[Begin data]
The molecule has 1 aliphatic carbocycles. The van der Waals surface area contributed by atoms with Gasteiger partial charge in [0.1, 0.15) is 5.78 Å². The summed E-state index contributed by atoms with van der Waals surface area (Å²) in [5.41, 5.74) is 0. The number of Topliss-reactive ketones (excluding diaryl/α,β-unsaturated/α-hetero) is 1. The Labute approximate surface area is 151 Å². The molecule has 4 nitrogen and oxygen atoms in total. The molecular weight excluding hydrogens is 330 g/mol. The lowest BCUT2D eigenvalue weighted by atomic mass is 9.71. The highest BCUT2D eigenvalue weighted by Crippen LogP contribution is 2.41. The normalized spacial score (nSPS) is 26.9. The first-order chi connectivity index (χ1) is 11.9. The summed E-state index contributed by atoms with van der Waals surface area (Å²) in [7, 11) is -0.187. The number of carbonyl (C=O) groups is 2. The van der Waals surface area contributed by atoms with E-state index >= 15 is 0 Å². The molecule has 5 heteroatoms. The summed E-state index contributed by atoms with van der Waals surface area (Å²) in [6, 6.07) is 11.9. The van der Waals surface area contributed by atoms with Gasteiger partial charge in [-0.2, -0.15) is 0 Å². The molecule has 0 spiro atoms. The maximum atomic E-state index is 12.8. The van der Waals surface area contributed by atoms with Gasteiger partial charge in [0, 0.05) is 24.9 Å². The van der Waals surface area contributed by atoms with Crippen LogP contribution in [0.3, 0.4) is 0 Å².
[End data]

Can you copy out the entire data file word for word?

The molecule has 1 aliphatic carbocycles. The van der Waals surface area contributed by atoms with Gasteiger partial charge in [0.1, 0.15) is 5.78 Å². The summed E-state index contributed by atoms with van der Waals surface area (Å²) in [5.41, 5.74) is 0. The number of Topliss-reactive ketones (excluding diaryl/α,β-unsaturated/α-hetero) is 1. The Labute approximate surface area is 151 Å². The molecule has 4 nitrogen and oxygen atoms in total. The molecular weight excluding hydrogens is 330 g/mol. The lowest BCUT2D eigenvalue weighted by atomic mass is 9.71. The highest BCUT2D eigenvalue weighted by Crippen LogP contribution is 2.41. The normalized spacial score (nSPS) is 26.9. The first-order chi connectivity index (χ1) is 11.9. The summed E-state index contributed by atoms with van der Waals surface area (Å²) in [7, 11) is -0.187. The number of carbonyl (C=O) groups is 2. The van der Waals surface area contributed by atoms with E-state index >= 15 is 0 Å². The molecule has 5 heteroatoms. The summed E-state index contributed by atoms with van der Waals surface area (Å²) in [6, 6.07) is 11.9. The van der Waals surface area contributed by atoms with Gasteiger partial charge in [-0.2, -0.15) is 0 Å². The molecule has 0 spiro atoms. The maximum atomic E-state index is 12.8. The van der Waals surface area contributed by atoms with Gasteiger partial charge in [0, 0.05) is 24.9 Å². The van der Waals surface area contributed by atoms with Crippen LogP contribution in [0.3, 0.4) is 0 Å².